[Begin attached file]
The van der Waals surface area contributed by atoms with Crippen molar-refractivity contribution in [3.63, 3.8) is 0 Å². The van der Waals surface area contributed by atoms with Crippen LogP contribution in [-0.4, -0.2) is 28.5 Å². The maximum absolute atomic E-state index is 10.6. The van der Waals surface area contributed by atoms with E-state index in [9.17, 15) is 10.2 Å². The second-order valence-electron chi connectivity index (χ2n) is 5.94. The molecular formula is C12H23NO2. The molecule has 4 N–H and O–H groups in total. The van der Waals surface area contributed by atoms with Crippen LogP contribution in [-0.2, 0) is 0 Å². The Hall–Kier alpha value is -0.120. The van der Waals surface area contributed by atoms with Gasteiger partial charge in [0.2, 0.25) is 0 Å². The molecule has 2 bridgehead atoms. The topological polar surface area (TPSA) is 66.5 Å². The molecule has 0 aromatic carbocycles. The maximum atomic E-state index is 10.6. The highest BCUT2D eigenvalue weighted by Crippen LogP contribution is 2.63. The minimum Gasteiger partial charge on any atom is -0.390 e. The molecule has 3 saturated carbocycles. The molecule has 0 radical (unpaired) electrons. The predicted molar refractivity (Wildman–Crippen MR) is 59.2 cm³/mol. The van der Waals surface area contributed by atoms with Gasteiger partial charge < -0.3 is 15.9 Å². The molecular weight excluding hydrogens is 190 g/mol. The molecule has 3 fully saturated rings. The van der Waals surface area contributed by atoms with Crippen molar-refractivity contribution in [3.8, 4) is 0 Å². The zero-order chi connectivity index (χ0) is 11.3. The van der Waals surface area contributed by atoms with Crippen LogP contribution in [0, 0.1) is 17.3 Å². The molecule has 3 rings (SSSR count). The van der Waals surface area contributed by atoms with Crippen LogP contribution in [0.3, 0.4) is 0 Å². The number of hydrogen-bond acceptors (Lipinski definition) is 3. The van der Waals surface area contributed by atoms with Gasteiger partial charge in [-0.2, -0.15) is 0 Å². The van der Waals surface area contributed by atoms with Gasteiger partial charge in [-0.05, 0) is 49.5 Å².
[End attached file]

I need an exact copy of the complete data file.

The van der Waals surface area contributed by atoms with Crippen molar-refractivity contribution in [3.63, 3.8) is 0 Å². The van der Waals surface area contributed by atoms with Crippen LogP contribution in [-0.4, -0.2) is 28.5 Å². The maximum absolute atomic E-state index is 10.6. The van der Waals surface area contributed by atoms with E-state index in [9.17, 15) is 10.2 Å². The second-order valence-electron chi connectivity index (χ2n) is 5.94. The molecular formula is C12H23NO2. The molecule has 4 N–H and O–H groups in total. The van der Waals surface area contributed by atoms with Crippen LogP contribution in [-0.2, 0) is 0 Å². The Hall–Kier alpha value is -0.120. The van der Waals surface area contributed by atoms with Gasteiger partial charge in [0.2, 0.25) is 0 Å². The molecule has 2 bridgehead atoms. The topological polar surface area (TPSA) is 66.5 Å². The molecule has 0 aromatic carbocycles. The maximum atomic E-state index is 10.6. The highest BCUT2D eigenvalue weighted by Crippen LogP contribution is 2.63. The minimum Gasteiger partial charge on any atom is -0.390 e. The molecule has 3 saturated carbocycles. The molecule has 0 radical (unpaired) electrons. The predicted molar refractivity (Wildman–Crippen MR) is 59.2 cm³/mol. The van der Waals surface area contributed by atoms with Gasteiger partial charge < -0.3 is 15.9 Å². The molecular weight excluding hydrogens is 190 g/mol. The molecule has 3 fully saturated rings. The van der Waals surface area contributed by atoms with Crippen molar-refractivity contribution in [3.8, 4) is 0 Å². The zero-order chi connectivity index (χ0) is 11.3. The van der Waals surface area contributed by atoms with Crippen LogP contribution in [0, 0.1) is 17.3 Å². The molecule has 3 rings (SSSR count). The van der Waals surface area contributed by atoms with Crippen LogP contribution in [0.3, 0.4) is 0 Å². The number of hydrogen-bond acceptors (Lipinski definition) is 3. The van der Waals surface area contributed by atoms with Gasteiger partial charge in [-0.2, -0.15) is 0 Å². The van der Waals surface area contributed by atoms with Gasteiger partial charge in [-0.05, 0) is 49.5 Å².